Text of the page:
GFR is a calculation of how efficiently the two kidneys (working together as a team) filter wastes from the blood. It is the term that kidney specialists use to judge if kidney function is impaired, and if so, how much. Many chronic kidney diseases get worse over time and kidney function, as measured by GFR, can decline progressively. Your doctor will measure the blood level of creatinine and/or Cystatin C to calculate your GFR at regular intervals. This information will help your doctor to evaluate your progress.
Creatinine is a waste product from muscle tissue, so it is somewhat dependent on body size and is affected by growth, whereas Cystatin C is independent of growth. Both these substances are filtered from the blood by the kidneys. When the kidneys are failing, creatinine and Cystatin C slowly build up in the blood. A formula is used to determine the GFR from the blood concentration of creatinine and Cystatin C. The higher their blood concentrations, the lower the GFR, the worse the kidney function.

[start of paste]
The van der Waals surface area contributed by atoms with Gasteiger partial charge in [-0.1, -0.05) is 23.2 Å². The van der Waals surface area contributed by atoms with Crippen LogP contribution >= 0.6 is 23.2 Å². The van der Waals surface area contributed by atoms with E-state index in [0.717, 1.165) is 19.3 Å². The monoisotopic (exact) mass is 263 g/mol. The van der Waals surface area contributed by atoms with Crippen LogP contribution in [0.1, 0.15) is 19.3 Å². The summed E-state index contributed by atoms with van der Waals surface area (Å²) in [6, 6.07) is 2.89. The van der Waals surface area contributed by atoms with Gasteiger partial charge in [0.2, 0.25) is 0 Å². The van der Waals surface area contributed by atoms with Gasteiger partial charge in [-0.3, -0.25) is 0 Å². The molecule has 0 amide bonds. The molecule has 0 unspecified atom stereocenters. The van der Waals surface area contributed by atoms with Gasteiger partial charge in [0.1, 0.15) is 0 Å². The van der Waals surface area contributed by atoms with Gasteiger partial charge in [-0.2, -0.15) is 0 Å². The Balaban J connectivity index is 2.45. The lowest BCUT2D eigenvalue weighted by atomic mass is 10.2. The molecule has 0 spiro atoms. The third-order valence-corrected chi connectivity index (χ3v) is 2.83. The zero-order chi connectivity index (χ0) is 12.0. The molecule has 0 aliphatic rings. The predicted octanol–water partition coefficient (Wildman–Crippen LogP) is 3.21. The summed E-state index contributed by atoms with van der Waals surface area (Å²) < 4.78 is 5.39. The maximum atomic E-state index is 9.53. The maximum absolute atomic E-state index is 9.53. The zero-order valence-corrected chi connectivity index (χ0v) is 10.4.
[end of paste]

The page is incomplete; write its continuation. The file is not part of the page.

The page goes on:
Normal GFR varies between 90 and 130. GFR below 90 is considered “impaired” kidney function.
There are 5 stages of CKD, based upon the patient’s GFR:
- stage I – GFR more than 90, but presence of risk factors for CKD, such as proteinuria or abnormal appearance of both kidneys on ultrasound or CT scan (e.g., cysts)
- stage II – GFR between 90 and 60
- stage III – GFR between 60 and 30
- stage IV – GFR between 30 and 15
- stage V – GFR less than 15; end-stage renal disease (ESRD), requiring renal replacement therapy (dialysis or kidney transplant)
People with GFR impairment due to CKD feel quite well as long as the complications of GFR impairment, which become more frequent and severe as CKD worsens, are recognized and treated.
Complications of GFR impairment include:
- anemia (low red blood cell count)
- poor growth
- bone disease (the kidneys regulate blood calcium and phosphorous)
- high blood pressure (hypertension)
- acidosis (accumulation of acid in the blood)